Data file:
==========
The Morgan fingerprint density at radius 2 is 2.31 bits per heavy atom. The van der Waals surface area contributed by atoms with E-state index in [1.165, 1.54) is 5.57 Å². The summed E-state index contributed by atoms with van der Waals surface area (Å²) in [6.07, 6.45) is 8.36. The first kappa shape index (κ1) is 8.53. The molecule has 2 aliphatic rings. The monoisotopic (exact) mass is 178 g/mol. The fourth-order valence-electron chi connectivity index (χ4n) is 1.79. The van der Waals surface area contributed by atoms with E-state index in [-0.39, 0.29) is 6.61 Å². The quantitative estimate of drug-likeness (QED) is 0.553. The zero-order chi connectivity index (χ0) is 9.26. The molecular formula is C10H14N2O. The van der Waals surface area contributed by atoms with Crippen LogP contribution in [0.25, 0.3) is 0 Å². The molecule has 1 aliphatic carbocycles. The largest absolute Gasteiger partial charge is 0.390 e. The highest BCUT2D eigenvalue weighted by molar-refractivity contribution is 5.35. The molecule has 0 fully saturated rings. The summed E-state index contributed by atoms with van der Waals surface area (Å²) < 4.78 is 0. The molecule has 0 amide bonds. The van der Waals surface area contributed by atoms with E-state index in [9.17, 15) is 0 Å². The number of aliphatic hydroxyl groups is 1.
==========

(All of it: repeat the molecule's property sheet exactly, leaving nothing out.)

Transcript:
The Morgan fingerprint density at radius 2 is 2.31 bits per heavy atom. The van der Waals surface area contributed by atoms with E-state index in [1.165, 1.54) is 5.57 Å². The summed E-state index contributed by atoms with van der Waals surface area (Å²) in [6.07, 6.45) is 8.36. The first kappa shape index (κ1) is 8.53. The molecule has 2 aliphatic rings. The monoisotopic (exact) mass is 178 g/mol. The fourth-order valence-electron chi connectivity index (χ4n) is 1.79. The van der Waals surface area contributed by atoms with E-state index in [-0.39, 0.29) is 6.61 Å². The quantitative estimate of drug-likeness (QED) is 0.553. The zero-order chi connectivity index (χ0) is 9.26. The molecular formula is C10H14N2O. The van der Waals surface area contributed by atoms with Crippen LogP contribution in [0.25, 0.3) is 0 Å². The molecule has 1 aliphatic carbocycles. The largest absolute Gasteiger partial charge is 0.390 e. The highest BCUT2D eigenvalue weighted by molar-refractivity contribution is 5.35. The molecule has 0 fully saturated rings. The summed E-state index contributed by atoms with van der Waals surface area (Å²) < 4.78 is 0. The molecule has 0 amide bonds. The van der Waals surface area contributed by atoms with E-state index in [9.17, 15) is 0 Å². The number of aliphatic hydroxyl groups is 1.